As customers become more powerful, organizations need to become more flexible and responsive.
“Yes, consumers are more demanding, time-starved, informed and choice-saturated than ever-before (we know you know),” the Trendwatching article entitled "Servile Brands" states. “For brands to prosper, the solution is simple though: turn servile. This goes far beyond offering great customer service. Servile means turning your brand into a lifestyle servant focused on catering to the needs, desires and whims of your customers, wherever and whenever they are.”
Consumers are more demanding today than ever before. However, this gives rise to a paradox. On the one hand, they feel much more in control and empowered. They want to make the news on social media, not just consume it. On the other hand, they feel under pressure. “A survey by research company Datamonitor found that 44% of consumers across 14 countries now say that it’s difficult to manage their daily obligations and find time to relax,” Trendwatching states.
So, consumers need help. But they need it on their terms. They want it all and they want it easy. They want to free up more time so they can be more engaged. They want to communicate more with family, friends and peers. The more they learn the more they learn to distrust official sources, whether they be governments, media, religions or brands.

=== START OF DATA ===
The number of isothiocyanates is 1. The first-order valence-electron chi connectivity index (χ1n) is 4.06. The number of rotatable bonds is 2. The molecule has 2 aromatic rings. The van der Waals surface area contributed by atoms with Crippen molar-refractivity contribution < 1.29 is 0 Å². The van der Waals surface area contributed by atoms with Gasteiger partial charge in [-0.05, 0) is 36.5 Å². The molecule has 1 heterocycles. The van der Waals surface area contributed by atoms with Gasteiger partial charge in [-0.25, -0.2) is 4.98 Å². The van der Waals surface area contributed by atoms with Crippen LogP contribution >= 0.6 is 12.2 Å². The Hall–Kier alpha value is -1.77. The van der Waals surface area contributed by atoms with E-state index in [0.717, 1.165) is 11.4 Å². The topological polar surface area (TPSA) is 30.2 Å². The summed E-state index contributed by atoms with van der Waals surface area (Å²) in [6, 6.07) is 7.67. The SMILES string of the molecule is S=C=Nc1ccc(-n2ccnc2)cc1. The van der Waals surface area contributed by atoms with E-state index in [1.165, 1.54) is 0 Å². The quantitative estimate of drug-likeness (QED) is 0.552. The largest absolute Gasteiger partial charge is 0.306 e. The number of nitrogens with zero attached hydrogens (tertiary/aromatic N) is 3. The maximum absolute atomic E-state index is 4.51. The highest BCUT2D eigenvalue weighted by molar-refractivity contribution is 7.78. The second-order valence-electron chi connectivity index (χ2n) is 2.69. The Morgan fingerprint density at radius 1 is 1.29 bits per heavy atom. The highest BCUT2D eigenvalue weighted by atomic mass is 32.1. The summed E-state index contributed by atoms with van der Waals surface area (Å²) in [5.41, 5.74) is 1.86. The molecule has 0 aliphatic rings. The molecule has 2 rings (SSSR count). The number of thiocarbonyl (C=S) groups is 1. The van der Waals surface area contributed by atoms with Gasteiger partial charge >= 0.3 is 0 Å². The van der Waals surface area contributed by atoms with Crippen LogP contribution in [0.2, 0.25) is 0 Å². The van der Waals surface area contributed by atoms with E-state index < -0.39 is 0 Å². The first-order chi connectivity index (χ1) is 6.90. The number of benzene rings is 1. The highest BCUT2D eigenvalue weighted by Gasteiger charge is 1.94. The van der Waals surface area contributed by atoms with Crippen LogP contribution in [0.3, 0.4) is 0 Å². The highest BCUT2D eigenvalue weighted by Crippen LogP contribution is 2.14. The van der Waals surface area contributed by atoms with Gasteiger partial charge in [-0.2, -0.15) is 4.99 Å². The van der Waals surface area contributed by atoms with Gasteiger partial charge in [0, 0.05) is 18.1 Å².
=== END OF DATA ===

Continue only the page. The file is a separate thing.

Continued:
Trendwatching quotes a range of studies which show a sharp decline in consumer trust. For example:
- Only 47 percent of consumers around the world say they trust paid media (television, magazine and newspaper ads), a decline of over 20 percent since 2009.
- Only 29 percent of consumers in Brazil, China and India say that it pays to be loyal to favored brands
At the heart of most organizations is a belief that they are special, unique, that they are the center of the universe. The potential customer is an unbeliever who needs to be converted to the right path. Once they see the light and purchase the product they will be forever loyal. It’s all about conversion.
“Understand that the days of revered brands are over,” Trendwatching states. “It’s not about telling your customers that you are important, and they can have a slice of you if they pay for it. Instead, it’s about telling customers: 'Whatever you need or want, we’re here to help' (or even better, 'We know what you want, here, we’ve already done it for you').”
Service is hard. It requires a degree of humility. Focusing on being loyal to the customer rather than trying to make the customer loyal to you runs against traditional organizational thinking. To be a servant in the world of the customer is just too hard for many egos.
Walking with the customer on their journey and making things better along the way is not nearly as exciting for many marketers as sitting there as some maestro defining the journey that you will then convince the customer into taking.
We now live in the customers’ world. Brands are at best guests at the table. It’s a world of peers and sharing, of comments, ratings and reviews. It’s a show me world. It’s a world of service.